While the lectures are in English, students have been forming study groups in their own countries to help one another. The biggest enrollments are from the United States, Britain, Russia, India and Brazil. “One Iranian student e-mailed to say he found a way to download the class videos and was burning them onto CDs and circulating them,” Ng said last Thursday. “We just broke a million enrollments.”

To make learning easier, Coursera chops up its lectures into short segments and offers online quizzes, which can be auto-graded, to cover each new idea. It operates on the honor system but is building tools to reduce cheating.

In each course, students post questions in an online forum for all to see and then vote questions and answers up and down. “So the most helpful questions bubble to the top and the bad ones get voted down,” Ng said. “With 100,000 students, you can log every single question. It is a huge data mine.” Also, if a student has a question about that day’s lecture and it’s morning in Cairo but 3 a.m. at Stanford, no problem..

http://www.nytimes.com/2012/05/16/opinion/friedman-come-the-revolut...

Comment by Riaz Haq on May 20, 2012 at 8:43am

Here's an ET report on PM Gilani's plan to promote online education in Pakistan's under-served areas: Prime Minister Yousaf Raza Gilani has announced that the federal government will allocate Rs17 billion for the development of Information Technology (IT) infrastructure and broadband connectivity in un-served areas in the next budget.

Addressing the third convocation of Virtual University at the Expo Centre here on Saturday, the prime minister said that education in general and science and technology education in particular were “a matter of life and death” for the nation.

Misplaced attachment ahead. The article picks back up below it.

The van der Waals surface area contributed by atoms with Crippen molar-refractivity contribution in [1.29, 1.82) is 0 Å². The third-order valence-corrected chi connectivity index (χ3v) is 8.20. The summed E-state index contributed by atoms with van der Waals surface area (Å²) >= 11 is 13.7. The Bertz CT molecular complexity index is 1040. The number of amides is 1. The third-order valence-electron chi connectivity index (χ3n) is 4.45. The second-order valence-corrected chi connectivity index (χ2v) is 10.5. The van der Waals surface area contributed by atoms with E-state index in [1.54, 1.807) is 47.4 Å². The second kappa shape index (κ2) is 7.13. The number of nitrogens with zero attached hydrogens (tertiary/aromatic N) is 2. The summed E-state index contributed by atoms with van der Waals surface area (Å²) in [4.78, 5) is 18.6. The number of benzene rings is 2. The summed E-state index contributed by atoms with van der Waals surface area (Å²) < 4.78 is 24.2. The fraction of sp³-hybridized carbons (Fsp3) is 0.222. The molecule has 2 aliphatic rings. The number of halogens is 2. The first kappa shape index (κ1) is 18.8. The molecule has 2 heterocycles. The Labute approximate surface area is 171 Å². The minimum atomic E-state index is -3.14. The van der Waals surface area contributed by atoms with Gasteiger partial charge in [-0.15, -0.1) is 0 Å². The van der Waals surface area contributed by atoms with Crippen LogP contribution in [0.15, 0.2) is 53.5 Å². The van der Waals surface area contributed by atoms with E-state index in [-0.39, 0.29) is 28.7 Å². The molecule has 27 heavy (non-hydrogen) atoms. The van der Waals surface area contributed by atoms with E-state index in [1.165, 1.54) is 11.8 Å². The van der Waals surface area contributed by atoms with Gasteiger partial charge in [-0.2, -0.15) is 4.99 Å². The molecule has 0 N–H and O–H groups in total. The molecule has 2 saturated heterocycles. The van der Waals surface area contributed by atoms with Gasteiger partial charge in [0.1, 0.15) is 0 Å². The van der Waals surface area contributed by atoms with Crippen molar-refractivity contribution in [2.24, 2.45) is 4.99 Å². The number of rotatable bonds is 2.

He said his government had already spent Rs22 billion on IT. He also announced an IT award of Rs20 million for talented students from backward areas.

Gilani said that broadband centres would be established in each union council and these would provide 30,000 jobs this year. He also announced the establishment of 30 more Virtual University campuses throughout the country including in the Federally Administered Tribal Areas, Azad Jammu and Kashmir and Gilgit-Baltistan.

The prime minister directed the IT minister to expedite the awarding of contracts for 3G mobile technology in Pakistan.

He said that this technology would create jobs and promote development. He said that he had directed the finance minister to create 100,000 jobs in the budget for 2012-13.

“An educated Pakistan, which is the vision of Virtual University, is in line with my government’s determination to provide an affordable and quality education to all at the same time. I want the university to undertake expansion projects and increase its nationwide presence. I have already approved, in principle, the setting up of a custom-built Virtual University campus in every district of the country. I am very glad to hear that the first four campuses under this initiative have already started functioning,” he said.